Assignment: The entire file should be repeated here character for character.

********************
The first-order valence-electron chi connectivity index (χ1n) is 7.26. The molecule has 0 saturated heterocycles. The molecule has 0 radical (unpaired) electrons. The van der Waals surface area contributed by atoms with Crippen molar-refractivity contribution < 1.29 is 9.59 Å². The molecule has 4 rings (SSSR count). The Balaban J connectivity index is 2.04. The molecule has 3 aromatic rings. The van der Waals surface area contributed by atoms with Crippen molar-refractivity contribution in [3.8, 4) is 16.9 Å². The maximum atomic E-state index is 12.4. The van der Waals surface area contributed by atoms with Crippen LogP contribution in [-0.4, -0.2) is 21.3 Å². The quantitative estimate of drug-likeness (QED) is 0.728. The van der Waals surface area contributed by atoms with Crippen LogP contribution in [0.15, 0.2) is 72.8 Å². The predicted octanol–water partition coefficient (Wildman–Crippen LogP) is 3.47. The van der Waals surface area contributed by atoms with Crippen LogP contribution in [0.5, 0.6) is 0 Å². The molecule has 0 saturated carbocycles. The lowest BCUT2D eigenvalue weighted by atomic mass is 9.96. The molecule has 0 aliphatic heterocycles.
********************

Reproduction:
The first-order valence-electron chi connectivity index (χ1n) is 7.26. The molecule has 0 saturated heterocycles. The molecule has 0 radical (unpaired) electrons. The van der Waals surface area contributed by atoms with Crippen molar-refractivity contribution < 1.29 is 9.59 Å². The molecule has 4 rings (SSSR count). The Balaban J connectivity index is 2.04. The molecule has 3 aromatic rings. The van der Waals surface area contributed by atoms with Crippen molar-refractivity contribution in [3.8, 4) is 16.9 Å². The maximum atomic E-state index is 12.4. The van der Waals surface area contributed by atoms with Crippen LogP contribution in [-0.4, -0.2) is 21.3 Å². The quantitative estimate of drug-likeness (QED) is 0.728. The van der Waals surface area contributed by atoms with Crippen LogP contribution in [0.15, 0.2) is 72.8 Å². The predicted octanol–water partition coefficient (Wildman–Crippen LogP) is 3.47. The van der Waals surface area contributed by atoms with Crippen LogP contribution in [0.5, 0.6) is 0 Å². The molecule has 0 saturated carbocycles. The lowest BCUT2D eigenvalue weighted by atomic mass is 9.96. The molecule has 0 aliphatic heterocycles.